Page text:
All I Got Left
Coincidentally as we sit down to write on this day of Levon Helm’s birthday, we have one of his many disciples – singer-songwriter, blues guitarist Chris Bergson, offering his new solo effort, All I Got Left. It’s solo in the true sense of the word as you hear just Bergson’s soulful vocals, with perhaps more nuance than you’ve heard on any of his band albums, and his stinging, slicing guitar featuring more slide than we’re used to. The spirit of Helm is not far removed either as the last two cuts, Chuck Berry’s “Back to Memphis” and Dylan’s “Blind Willie McTell” were both performed by Levon and bandmates in the second incarnation of The Band. Another track, “Last Lullaby,” comes from the pen of keyboardist Glenn Patscha of Ollabelle, part of the big umbrella Woodstock family spawned by Helm that includes Bergson.
This record is borne directly from the pandemic as Bergson themes the album on love and loss, especially the first half which contains his originals. He opens with the title track, a soul ballad and authentic love song, with a Robbie Robertson-like riff and a chorus “’til I love you with all I got left.” This, like many other songs, was honed by virtual concerts that Bergson performed alone in his living room. He sings of the loss of John Prine and his friend, Marc Lawrence, later nodded to in the gorgeous instrumental “Silver Surfer.” Like most New Yorkers, Bergson was struck by the desolate, deserted streets once so busy in the city. He often left his home to take walks through these empty environs, seeking song ideas. “Hector and Donna,” a finger-picked country ballad emerged as did the image- filled “Low Hanging Clouds.” With the Memphis groove emanating from his telecaster, Bergson tells of a riverboat man who takes comfort in his routines with lines such as “grateful for this post to report to” as the pandemic seems to shroud all in its path.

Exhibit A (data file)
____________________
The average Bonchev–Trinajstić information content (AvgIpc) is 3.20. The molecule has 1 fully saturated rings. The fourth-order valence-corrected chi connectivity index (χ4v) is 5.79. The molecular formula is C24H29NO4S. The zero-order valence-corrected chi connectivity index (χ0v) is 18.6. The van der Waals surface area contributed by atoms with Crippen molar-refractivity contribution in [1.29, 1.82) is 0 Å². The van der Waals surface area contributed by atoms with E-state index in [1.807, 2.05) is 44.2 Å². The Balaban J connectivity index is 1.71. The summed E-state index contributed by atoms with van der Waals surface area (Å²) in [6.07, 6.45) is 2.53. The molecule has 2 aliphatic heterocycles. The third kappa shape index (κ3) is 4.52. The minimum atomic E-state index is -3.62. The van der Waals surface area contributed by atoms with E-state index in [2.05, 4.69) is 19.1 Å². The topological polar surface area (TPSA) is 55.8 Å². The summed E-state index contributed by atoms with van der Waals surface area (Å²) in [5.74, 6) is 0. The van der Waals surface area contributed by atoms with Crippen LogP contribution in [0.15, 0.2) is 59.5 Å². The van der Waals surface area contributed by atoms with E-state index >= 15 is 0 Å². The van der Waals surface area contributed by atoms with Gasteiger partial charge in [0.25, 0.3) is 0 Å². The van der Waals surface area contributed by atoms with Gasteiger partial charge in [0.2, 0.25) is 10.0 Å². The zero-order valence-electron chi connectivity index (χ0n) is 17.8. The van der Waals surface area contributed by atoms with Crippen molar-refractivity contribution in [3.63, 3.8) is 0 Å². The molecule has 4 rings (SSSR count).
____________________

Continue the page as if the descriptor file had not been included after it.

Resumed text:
“Laid Up with My Bad Leg in Lenox” is a song written with his frequent collaborator, soul man Ellis Hooks, one they often played before the shut-down ensued. Fortunately, we now see live dates for Bergson and Hooks in June. Of course, the song speaks to excuses for being stuck at home, the kind of excuses that the pandemic made unnecessary. “Latitude” is an “older” character song that appeared on Bergson’s 2007 Fall Changes. Similarly, it speaks to a guy spending too much time in his own house. His mix of well-chosen notes and chords keeps it deep and bluesy. “Cheap Guitar” is own swampy slide-guitar driven cover of Richard Julian’s (Norah Jones, Little Willies) features a wailing, passionate vocal and the frequent refrain “What are we hanging on to?”
The most restrained tracks are the aforementioned instrumental and his sensitive treatment of the gospel ballad “Last Lullaby,” written by Patscha. The two closers related to The Band are not here by accident. Bergson played “Back to Memphis” with Levon Helm at his now legendary Midnight Rambles. Dylan’s “Blind Willie McTell, covered both by The Band and by Rick Danko solo, took on special meaning during the pandemic and in album filled with strong vocal performances, his passionate take here is especially outstanding. Bergson was struck by the song’s opening line “Seen the arrow on the doorpost/saying this land is condemned,” just one of the many lines in the song that speak to isolation and loss. In that sense, it’s the perfect closer for an album mostly themed on those subjects.
This music sits comfortably in that sweet spot between blues and Americana. The unadorned format and “living room” intimacy sheds even further light on Bergson’s masterful guitar, songwriting, and vocal skills – further evidence that he is one of the best blues songwriters, which he has already proved several times over.
- Jim Hynes
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